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Safe and effective fertilisers on the EU market



Regulation (EC) No 2003/2003 relating to fertilisers


  • It brings into one piece of legislation all the European Union rules that apply to fertilisers — chemical compounds that provide nutrients to plants.
  • It ensures that these highly technical requirements are implemented uniformly throughout the EU.


  • The regulation only applies to mineral fertilisers consisting of one or more plant nutrients. Other fertilisers are governed by EU countries’ national legislation.
  • In its Annex I, the regulation lists fertiliser types according to their specific characteristics. Once a fertiliser meets this type designation it may bear the letters ‘EC’. The fertiliser may then be sold and used throughout the EU. This EC designation guarantees farmers that the fertilisers contain a minimum nutrient content and are safe to use.
  • For a new type designation to be listed in the Annex I to the regulation, the manufacturer of a fertiliser corresponding to that type designation must lodge a request with a national competent authority. This request is forwarded to the European Commission, which consults the other EU countries and decides to accept or reject the application based on the advice of a committee set up by the regulation.
  • To achieve the EC status, a fertiliser must provide nutrients effectively, not harm human, animal or plant health or the environment and demonstrate it has been subject to the relevant sampling, analysis and test methods.
  • Manufacturers must keep records that make it possible to trace a fertiliser while it is on the market and for a further 2 years thereafter.
  • Certain basic information, such as the manufacturer’s contact details and the fertiliser’s main properties, must appear on packages, labelling and accompanying documents.
  • Specific rules apply to primary* and secondary* inorganic nutrient fertilisers, to inorganic* micro-nutrient* fertilisers and to ammonium nitrate fertilisers of high nitrogen content.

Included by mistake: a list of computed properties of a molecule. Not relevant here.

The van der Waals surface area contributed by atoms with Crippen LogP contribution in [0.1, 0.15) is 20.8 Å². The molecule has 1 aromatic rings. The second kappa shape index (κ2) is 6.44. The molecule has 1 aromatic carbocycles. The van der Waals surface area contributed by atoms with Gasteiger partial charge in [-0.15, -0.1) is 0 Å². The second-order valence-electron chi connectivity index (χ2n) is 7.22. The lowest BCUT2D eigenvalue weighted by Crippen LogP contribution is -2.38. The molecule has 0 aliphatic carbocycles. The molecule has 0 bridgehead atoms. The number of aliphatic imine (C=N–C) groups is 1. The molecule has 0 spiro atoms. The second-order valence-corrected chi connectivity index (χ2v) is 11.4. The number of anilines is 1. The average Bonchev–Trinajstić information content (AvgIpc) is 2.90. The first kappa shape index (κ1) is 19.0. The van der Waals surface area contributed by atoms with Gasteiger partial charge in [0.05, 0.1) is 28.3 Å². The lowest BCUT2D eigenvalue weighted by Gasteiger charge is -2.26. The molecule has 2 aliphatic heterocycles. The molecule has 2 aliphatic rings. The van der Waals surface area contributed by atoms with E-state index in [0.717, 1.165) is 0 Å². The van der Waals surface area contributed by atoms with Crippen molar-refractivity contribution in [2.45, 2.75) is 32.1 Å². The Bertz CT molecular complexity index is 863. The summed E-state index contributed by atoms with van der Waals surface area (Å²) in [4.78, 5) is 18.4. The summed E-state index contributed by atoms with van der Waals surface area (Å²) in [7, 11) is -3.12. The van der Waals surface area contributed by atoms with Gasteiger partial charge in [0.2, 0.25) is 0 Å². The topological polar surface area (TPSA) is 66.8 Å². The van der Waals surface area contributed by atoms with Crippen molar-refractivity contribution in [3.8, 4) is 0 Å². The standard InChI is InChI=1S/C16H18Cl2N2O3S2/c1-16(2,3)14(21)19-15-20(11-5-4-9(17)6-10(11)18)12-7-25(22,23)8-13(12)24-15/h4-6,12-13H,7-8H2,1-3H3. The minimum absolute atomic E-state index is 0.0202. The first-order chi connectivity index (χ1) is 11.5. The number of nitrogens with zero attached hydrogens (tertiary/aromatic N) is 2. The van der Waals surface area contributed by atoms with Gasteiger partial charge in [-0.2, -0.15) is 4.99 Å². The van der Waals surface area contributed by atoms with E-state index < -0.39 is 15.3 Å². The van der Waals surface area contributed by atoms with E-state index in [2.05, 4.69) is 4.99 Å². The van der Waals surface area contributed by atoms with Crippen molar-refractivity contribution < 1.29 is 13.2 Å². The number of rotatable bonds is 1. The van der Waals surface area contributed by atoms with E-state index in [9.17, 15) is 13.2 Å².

• Certain product types have been added for liming materials (materials that neutralise acid soils) and agronomic fertiliser additives, as well as inhibitors (such as nitrogen inhibitors — materials that slow down or prevent nitrification*).


It has applied since 11 December 2003 with the exception of Articles 8 and 26(3) which relate to traceability aspects and which have applied since 11 June 2005.


In March 2016, the Commission adopted a proposal which aims to simplify the existing legislation, to improve the way the EU’s fertiliser market works and to extend the rules to non-harmonised products, i.e. those fertilisers governed by EU countries’ national laws. To prepare for this initiative, the Commission has conducted various studies into areas such as fertiliser ingredients and the science of plant bio-stimulants.

For more information, see:


Primary nutrient: one containing the elements nitrogen, phosphorus and potassium only.

Secondary nutrient: one containing the elements calcium, magnesium, sodium and sulphur.

Inorganic fertiliser: a fertiliser in which the declared nutrients are in the form of minerals obtained by extraction or by physical and/or chemical industrial processes.

Micro-nutrients: containing the elements boron, cobalt, copper, iron, manganese, molybdenum and zinc, essential for plant growth in quantities that are small compared with those of primary and secondary nutrients.

Nitrification: a natural process in the environment in which specialised bacteria convert ammonia in the soil into nitrites and nitrates.


Regulation (EC) No 2003/2003 of the European Parliament and of the Council of 13 October 2003 relating to fertilisers (OJ L 304, 21.11.2003, pp. 1-194)

Successive amendments to Regulation (EC) No 2003/2003 have been incorporated into the basic text. This consolidated version is of documentary value only.

last update 12.09.2016